Stephen J. Turnbull
stephen at xemacs.org
Mon May 4 02:15:34 CEST 2015
Mark Sapiro writes:
> On 05/03/2015 06:17 AM, Laura Creighton wrote:
> > On all the machines I can ssh to, I have an
> > /etc/mailman/mm_cfg.py as well as a /usr/lib (or /var/lib)
> > /mailman/Mailman/mm_cfg.py, and the second is a symbolic link to
> > the first. Why do we have an /etc/mailmand/mm_cfg.py at all?
> In a word (or acronym), FHS.
> Actually, AFAIK, the Red Hat (hence CentOS) Mailman package is the only
> one that does it right.
I don't understand what you mean by "right".
John Dennis's distinction that mm_cfg.py is "executable" and others
aren't is bogus AFAICS; there are lots of apparently data-only files
that are actually interpreted code (PDF being one of the more powerful
What matters here is exceptional treatment of this one file by the
PMS. In the case of Red Hat, they cannot simply unpack the archive
into place (in practice, noboby does that any more, but that's a
different issue); they have to either avoid copying over mm_cfg.py or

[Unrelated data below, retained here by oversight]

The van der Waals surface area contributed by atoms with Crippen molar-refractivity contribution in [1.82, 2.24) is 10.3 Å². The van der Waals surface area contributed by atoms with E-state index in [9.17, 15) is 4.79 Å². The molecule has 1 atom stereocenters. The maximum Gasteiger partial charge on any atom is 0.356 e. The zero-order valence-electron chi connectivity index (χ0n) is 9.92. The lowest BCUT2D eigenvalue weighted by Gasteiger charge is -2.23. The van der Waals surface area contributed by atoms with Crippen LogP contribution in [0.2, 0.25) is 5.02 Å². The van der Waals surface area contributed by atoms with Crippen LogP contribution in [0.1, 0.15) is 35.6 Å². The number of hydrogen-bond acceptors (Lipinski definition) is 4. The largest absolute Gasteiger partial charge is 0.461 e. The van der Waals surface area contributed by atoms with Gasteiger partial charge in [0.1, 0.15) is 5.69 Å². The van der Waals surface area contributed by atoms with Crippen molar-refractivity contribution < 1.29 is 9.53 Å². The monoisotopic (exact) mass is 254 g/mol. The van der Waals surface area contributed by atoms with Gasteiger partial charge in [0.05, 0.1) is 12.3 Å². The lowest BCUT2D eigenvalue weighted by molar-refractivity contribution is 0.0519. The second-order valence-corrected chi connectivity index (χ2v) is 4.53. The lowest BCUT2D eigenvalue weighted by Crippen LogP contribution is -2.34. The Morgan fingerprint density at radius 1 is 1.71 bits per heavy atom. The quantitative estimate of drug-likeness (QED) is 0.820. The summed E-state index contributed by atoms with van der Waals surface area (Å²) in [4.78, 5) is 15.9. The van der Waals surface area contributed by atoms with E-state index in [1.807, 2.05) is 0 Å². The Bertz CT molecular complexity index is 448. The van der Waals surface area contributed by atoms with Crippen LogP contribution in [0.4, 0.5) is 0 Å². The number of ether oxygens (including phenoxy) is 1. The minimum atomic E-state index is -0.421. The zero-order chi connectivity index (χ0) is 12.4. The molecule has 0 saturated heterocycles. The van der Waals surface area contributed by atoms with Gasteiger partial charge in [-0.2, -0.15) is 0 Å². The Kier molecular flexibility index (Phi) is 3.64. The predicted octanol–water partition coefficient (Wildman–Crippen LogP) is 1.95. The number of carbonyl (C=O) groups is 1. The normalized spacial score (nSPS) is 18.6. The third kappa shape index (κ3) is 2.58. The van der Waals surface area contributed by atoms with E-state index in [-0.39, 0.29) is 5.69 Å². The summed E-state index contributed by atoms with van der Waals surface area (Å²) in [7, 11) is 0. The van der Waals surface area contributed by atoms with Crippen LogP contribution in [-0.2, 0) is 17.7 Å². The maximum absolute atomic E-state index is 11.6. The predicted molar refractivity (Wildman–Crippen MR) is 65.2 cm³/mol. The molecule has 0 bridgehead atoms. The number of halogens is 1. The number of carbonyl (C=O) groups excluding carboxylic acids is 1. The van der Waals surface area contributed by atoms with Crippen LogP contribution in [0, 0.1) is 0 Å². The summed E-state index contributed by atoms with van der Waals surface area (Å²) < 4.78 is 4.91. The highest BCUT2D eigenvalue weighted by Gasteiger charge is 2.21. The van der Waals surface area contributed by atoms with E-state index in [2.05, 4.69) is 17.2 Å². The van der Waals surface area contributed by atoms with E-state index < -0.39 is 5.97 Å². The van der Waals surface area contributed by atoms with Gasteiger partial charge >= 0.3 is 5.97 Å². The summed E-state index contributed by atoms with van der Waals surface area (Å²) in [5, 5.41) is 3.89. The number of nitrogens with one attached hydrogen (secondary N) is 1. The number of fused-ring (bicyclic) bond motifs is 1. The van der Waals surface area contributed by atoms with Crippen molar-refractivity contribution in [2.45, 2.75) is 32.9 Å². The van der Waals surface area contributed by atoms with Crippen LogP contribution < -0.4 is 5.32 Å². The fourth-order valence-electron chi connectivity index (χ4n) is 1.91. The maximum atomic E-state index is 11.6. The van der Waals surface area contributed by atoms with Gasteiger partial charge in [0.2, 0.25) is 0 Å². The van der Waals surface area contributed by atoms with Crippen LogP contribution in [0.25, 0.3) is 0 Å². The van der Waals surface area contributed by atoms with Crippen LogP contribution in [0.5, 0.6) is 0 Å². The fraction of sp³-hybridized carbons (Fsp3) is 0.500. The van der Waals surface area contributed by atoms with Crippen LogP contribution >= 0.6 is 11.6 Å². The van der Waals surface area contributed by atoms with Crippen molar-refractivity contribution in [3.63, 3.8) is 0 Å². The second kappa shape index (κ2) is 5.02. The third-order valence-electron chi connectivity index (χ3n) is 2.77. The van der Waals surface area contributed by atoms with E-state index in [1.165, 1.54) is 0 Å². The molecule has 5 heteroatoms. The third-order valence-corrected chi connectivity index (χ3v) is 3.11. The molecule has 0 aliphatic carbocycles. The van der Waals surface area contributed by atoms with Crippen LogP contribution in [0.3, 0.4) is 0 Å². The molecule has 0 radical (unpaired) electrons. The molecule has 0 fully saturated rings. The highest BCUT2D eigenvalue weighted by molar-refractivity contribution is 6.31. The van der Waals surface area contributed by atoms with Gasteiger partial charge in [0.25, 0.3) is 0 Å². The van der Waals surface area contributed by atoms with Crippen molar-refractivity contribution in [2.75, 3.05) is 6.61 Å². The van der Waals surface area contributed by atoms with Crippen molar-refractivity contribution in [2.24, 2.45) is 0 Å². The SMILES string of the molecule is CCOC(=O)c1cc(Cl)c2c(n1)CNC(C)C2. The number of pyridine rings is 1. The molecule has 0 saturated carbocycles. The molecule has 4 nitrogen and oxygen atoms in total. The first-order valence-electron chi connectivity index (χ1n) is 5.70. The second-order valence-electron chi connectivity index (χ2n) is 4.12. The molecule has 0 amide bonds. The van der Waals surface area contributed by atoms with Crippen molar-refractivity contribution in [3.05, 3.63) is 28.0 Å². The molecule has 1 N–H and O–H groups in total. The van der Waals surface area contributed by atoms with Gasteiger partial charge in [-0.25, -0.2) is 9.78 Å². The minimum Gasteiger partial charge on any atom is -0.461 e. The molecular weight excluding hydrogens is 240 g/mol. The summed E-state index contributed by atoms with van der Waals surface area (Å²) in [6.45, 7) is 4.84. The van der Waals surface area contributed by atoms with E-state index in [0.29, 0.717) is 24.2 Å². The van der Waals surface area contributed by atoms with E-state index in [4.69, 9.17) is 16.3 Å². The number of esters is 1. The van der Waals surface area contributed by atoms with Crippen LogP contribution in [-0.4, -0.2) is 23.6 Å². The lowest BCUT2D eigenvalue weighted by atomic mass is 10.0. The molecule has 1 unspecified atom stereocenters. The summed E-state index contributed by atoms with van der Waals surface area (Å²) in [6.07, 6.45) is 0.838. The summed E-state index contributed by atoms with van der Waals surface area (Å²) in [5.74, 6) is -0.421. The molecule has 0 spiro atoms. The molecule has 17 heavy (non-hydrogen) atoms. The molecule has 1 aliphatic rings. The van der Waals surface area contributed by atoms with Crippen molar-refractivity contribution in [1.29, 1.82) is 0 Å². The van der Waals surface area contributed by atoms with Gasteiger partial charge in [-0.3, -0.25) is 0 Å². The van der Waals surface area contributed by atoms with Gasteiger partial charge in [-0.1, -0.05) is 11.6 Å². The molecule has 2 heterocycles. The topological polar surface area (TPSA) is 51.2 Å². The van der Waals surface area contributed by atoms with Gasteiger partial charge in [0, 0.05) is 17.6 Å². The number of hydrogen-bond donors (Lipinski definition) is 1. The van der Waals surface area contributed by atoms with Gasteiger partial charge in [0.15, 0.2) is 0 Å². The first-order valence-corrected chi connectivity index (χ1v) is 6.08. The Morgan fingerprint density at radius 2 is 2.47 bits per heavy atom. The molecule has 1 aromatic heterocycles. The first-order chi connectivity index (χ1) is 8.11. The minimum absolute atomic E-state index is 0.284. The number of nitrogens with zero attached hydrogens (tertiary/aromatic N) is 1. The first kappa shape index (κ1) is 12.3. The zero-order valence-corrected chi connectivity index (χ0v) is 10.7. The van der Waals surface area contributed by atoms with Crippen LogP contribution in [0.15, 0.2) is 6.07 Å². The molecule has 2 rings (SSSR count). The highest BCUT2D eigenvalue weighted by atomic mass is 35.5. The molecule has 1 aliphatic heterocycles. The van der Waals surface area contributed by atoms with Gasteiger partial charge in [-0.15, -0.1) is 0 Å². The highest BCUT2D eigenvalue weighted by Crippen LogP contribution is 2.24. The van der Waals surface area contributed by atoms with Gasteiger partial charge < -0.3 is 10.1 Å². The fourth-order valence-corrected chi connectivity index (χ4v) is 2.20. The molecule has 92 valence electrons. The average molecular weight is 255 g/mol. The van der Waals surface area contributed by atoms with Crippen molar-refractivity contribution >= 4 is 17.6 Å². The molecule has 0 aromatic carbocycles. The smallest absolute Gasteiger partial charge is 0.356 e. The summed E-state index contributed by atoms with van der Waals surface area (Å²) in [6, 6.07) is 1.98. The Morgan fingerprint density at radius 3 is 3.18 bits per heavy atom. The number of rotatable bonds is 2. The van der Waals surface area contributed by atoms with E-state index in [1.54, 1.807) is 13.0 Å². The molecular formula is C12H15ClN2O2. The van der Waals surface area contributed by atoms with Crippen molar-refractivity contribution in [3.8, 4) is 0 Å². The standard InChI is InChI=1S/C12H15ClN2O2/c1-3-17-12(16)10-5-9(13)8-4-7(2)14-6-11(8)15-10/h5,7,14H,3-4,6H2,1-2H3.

preserve it and restore it. In Debian, you can just unpack the
archive, but then you need to remove the distributed mm_cfg.py and
restore the symlink.
AFAICS these procedures are basically equivalent, except that both the
PMS and the sysadmin have to know something special about Mailman in
the Red Hat scheme. Note that in the Debian scheme you can be an old
Mailman hand and edit /var/lib/mailman/Mailman/mm_cfg.py, or Debian
admins who don't know much about the history of Mailman can just go to
the FHS place in /etc/mailman and find mm_cfg.py there. That's an
advantage to the Debian scheme AFAICS. Another (minor) advantage is
that in the Debian scheme the PMS doesn't have to do anything special
to protect the "real" mm_cfg.py, it just never automatically edits
anything under /etc.
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